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        10-18-2012, 12:28 PM
      #53
    Weanling
    For Magnesium supplements I had to triple what they tell you to feed - then over time I could slowly back it down. That has helped me get my old horse (temperment) back.

    For the rearing - the second you see that look like she's thinking about rearing you must dis-engage the hindquarters. Hard for a horse to rear when they are crossing their hind legs (leg yield) - as they will fall over. So if she tends to rear when you ask her for a hoof have someone stand by her girth area when you ask for the hoof and the microsecond she gets light in front ask her to cross her hind legs over. That should stop the rearing.
         
        10-18-2012, 12:39 PM
      #54
    Green Broke
    I will have to try that, Valentina.

    Does it make any difference that she'll do it out of nowhere? I can pick up the hoof fine and be holding onto it for a good period of time and randomly she'll freak and rearing backwards. It's out of nowhere. But she always lets me pick up the hoof. It also makes it hard that she rears up and flys backwards because I usually tie her to something and I can't because shell break her halter or whatevr she's tied to. She's done that a time or two before.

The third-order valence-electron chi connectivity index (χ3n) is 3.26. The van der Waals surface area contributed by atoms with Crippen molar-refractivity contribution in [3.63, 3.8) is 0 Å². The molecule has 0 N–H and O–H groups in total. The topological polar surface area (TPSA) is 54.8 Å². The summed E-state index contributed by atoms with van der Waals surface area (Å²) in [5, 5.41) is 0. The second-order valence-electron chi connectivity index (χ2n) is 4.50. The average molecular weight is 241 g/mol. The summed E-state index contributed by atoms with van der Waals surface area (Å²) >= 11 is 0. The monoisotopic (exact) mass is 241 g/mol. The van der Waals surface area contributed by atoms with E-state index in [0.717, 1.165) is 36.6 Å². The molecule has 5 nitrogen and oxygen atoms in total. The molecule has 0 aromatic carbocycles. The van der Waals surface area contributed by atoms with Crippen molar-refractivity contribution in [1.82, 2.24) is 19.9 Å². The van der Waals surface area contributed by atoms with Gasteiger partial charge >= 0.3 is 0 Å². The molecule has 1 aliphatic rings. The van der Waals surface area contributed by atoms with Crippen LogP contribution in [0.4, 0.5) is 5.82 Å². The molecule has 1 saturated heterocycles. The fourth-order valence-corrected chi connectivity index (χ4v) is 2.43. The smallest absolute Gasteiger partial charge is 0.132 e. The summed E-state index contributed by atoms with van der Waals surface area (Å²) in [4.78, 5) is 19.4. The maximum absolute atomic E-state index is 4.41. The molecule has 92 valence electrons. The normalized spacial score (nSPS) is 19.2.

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        10-18-2012, 01:16 PM
      #55
    Showing
    I missed the part that your mare is blind in one eye. That could account for some of the negative behaviour at the new barn. Changing barns is very stressful for horses. You are removing them from the herd they knew into a new one. Horses give off numerous subtle signals that the new horse isn't welcome as it upsets the dynamics. They don't know where it will try to be in the order of dominance. Have you tried spending hang out time with her? Take something and sit inside or just outside of her stall and just be there. Read and ignore her. If you do this for a week or so it should make a positive difference. After this take her for walks, to be sure she see's everything both coming and going. Take her to the round pen along with your chair and book and sit outside the pen. Let her do what she wants in there. Offer a few treats if she's relaxed. You need to build a foundation of trust and when it begins to happen it's magical.
         
        10-18-2012, 01:27 PM
      #56
    Green Broke
    Quote:
    Originally Posted by Saddlebag